Older people who have never smoked benefit most from smoking bans, a study suggests.
A study in New Zealand showed that, three years after a smoking ban on all workplaces was introduced, hospital admissions for heart attacks among men and women aged 55-74 fell by 9 per cent. This figure rose to 13 per cent for 55-74 year olds who had never smoked.
Overall, the research showed heart attacks among people aged 30 and over fell by an average of 5 per cent in the three years following the ban.
The study, involving scientists from the University of Edinburgh, examined trends in acute heart attacks following a change in legislation. The ruling, which updates a previous law in which smoking was outlawed in some public places, makes smoking illegal in all workplaces including bars and restaurants.
Researchers also found that heart attacks were reduced for ex-smokers of all ages, and that there was a greater decrease in hospital admissions for men compared with women.
In addition, the study found that people in more affluent neighbourhoods benefited more from the ban than those in poorer areas. This may be because they visit cafes and restaurants more often or because they are more likely to use the smoking ban as an incentive to quit.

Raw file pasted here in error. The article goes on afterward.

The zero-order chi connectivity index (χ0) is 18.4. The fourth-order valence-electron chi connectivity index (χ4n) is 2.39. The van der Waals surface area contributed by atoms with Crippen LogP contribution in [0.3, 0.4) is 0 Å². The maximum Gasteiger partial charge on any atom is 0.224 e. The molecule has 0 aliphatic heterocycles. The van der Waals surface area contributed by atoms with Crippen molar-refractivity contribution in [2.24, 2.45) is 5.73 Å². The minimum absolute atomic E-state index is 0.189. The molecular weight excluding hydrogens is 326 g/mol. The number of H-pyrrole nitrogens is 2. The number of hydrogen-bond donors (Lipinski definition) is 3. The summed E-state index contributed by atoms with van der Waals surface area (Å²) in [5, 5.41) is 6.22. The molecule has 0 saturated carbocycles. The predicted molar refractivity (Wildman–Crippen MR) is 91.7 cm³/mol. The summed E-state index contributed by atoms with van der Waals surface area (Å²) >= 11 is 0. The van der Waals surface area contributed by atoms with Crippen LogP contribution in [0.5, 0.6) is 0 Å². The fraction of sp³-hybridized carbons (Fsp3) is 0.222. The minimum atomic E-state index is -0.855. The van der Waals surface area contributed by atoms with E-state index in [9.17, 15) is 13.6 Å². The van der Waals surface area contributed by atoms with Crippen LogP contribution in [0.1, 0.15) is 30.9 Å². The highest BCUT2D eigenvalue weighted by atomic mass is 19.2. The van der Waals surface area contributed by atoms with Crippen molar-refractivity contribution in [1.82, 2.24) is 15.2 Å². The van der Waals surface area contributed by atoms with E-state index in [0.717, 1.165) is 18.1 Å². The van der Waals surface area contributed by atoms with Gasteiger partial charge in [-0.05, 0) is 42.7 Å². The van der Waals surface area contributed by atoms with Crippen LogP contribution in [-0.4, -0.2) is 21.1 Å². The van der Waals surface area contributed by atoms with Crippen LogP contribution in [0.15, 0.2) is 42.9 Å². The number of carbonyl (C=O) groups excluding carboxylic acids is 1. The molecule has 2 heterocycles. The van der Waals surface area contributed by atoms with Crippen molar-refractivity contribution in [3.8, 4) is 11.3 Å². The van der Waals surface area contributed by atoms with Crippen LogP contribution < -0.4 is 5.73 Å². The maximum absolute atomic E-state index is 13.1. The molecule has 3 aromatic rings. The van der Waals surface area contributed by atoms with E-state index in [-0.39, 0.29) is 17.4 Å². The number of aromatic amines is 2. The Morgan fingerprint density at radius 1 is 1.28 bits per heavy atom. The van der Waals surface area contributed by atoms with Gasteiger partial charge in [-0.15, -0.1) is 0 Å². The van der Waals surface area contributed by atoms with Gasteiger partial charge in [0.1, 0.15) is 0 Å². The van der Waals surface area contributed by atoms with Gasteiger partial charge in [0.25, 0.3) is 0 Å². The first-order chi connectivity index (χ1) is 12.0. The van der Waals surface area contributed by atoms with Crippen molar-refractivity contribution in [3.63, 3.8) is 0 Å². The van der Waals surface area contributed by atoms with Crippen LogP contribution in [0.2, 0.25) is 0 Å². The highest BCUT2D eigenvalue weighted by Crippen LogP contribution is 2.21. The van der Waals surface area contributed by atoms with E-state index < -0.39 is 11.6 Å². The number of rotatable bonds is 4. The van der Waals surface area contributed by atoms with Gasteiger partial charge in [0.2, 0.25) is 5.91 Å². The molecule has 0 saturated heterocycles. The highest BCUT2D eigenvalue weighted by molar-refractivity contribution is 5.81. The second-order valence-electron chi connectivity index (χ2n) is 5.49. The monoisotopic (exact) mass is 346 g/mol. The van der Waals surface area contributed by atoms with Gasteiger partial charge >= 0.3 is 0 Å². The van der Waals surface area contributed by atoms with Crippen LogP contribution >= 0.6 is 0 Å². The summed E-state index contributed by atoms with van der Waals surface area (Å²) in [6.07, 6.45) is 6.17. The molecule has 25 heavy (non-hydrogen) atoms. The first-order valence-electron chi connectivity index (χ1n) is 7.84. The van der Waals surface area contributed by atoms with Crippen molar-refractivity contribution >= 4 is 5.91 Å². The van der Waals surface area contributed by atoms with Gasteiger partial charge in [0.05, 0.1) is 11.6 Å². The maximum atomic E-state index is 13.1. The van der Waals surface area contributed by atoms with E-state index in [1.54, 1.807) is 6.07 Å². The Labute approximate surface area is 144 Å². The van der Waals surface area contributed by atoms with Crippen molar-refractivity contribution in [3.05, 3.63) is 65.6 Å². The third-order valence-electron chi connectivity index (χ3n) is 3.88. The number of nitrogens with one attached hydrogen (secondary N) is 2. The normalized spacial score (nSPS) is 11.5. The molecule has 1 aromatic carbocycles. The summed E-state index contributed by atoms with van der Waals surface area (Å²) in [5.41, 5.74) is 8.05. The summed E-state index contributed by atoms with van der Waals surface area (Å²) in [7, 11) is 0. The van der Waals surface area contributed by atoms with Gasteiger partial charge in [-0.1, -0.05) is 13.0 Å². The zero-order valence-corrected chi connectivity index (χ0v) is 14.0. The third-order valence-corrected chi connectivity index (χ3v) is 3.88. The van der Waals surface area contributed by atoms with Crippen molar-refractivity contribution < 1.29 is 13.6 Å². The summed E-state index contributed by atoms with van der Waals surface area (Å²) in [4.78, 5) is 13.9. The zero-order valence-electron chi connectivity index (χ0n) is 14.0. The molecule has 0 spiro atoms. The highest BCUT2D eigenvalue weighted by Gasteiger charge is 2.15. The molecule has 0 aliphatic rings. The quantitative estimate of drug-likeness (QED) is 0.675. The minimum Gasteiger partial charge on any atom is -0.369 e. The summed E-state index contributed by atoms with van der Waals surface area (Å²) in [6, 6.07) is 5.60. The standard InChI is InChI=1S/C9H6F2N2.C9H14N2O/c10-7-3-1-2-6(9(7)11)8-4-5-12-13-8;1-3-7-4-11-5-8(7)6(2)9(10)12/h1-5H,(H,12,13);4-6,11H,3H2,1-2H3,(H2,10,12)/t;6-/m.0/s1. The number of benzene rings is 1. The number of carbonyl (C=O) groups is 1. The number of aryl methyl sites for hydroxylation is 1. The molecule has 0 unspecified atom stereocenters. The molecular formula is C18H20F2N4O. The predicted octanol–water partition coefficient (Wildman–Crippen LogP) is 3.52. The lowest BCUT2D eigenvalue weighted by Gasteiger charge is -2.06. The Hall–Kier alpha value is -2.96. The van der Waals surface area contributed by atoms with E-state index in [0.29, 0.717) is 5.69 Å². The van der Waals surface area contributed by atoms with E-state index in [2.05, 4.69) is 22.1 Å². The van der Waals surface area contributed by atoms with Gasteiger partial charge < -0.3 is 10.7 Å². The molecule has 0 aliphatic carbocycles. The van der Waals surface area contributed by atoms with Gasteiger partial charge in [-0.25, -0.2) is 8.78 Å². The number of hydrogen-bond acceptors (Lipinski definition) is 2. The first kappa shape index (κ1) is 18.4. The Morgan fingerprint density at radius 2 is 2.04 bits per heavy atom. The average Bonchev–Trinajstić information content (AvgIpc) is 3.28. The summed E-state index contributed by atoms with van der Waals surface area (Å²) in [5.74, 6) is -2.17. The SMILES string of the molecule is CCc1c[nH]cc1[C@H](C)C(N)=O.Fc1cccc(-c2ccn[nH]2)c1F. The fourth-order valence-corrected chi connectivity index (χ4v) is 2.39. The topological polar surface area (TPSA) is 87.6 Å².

Dr Jamie Pearce, of the University of Edinburgh's School of GeoSciences, who took part in the study, said: "This short-term research indicates a link between a smoking ban in bars and restaurants and a reduction in severe heart attacks. However, more work is needed to look at the effects of the ban in greater detail."
The study, carried out with the Universities of Otago and Canterbury in New Zealand and the University of Southampton, was published in the Australian and New Zealand Journal of Public Health.
Materials provided by University of Edinburgh. Note: Content may be edited for style and length.
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